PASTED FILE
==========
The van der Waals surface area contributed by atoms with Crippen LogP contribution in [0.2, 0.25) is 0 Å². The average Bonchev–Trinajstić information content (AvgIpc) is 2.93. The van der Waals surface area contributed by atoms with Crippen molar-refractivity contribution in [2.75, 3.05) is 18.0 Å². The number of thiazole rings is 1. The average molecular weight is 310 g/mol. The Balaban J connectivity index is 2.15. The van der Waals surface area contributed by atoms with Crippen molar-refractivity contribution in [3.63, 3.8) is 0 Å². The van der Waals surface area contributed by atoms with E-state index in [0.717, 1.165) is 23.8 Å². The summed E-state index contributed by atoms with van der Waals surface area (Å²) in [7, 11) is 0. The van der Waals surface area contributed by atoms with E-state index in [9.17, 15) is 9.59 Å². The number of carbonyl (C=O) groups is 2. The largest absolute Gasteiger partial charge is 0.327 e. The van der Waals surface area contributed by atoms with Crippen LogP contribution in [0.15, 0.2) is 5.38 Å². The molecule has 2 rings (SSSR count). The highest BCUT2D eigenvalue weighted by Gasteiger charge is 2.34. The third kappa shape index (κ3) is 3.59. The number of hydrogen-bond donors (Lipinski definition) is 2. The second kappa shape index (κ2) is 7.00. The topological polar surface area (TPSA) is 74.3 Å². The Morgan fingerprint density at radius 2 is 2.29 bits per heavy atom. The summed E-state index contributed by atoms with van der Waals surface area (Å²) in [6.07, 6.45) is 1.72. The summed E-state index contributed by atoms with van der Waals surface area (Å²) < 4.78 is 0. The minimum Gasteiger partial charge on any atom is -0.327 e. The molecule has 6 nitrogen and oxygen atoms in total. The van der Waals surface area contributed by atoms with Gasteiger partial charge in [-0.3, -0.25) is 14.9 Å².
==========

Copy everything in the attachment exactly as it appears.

The van der Waals surface area contributed by atoms with Crippen LogP contribution in [0.2, 0.25) is 0 Å². The average Bonchev–Trinajstić information content (AvgIpc) is 2.93. The van der Waals surface area contributed by atoms with Crippen molar-refractivity contribution in [2.75, 3.05) is 18.0 Å². The number of thiazole rings is 1. The average molecular weight is 310 g/mol. The Balaban J connectivity index is 2.15. The van der Waals surface area contributed by atoms with Crippen molar-refractivity contribution in [3.63, 3.8) is 0 Å². The van der Waals surface area contributed by atoms with E-state index in [0.717, 1.165) is 23.8 Å². The summed E-state index contributed by atoms with van der Waals surface area (Å²) in [7, 11) is 0. The van der Waals surface area contributed by atoms with E-state index in [9.17, 15) is 9.59 Å². The number of carbonyl (C=O) groups is 2. The largest absolute Gasteiger partial charge is 0.327 e. The van der Waals surface area contributed by atoms with Crippen LogP contribution in [0.15, 0.2) is 5.38 Å². The molecule has 2 rings (SSSR count). The highest BCUT2D eigenvalue weighted by Gasteiger charge is 2.34. The third kappa shape index (κ3) is 3.59. The number of hydrogen-bond donors (Lipinski definition) is 2. The second kappa shape index (κ2) is 7.00. The topological polar surface area (TPSA) is 74.3 Å². The Morgan fingerprint density at radius 2 is 2.29 bits per heavy atom. The summed E-state index contributed by atoms with van der Waals surface area (Å²) in [6.07, 6.45) is 1.72. The summed E-state index contributed by atoms with van der Waals surface area (Å²) < 4.78 is 0. The minimum Gasteiger partial charge on any atom is -0.327 e. The molecule has 6 nitrogen and oxygen atoms in total. The van der Waals surface area contributed by atoms with Gasteiger partial charge in [-0.3, -0.25) is 14.9 Å².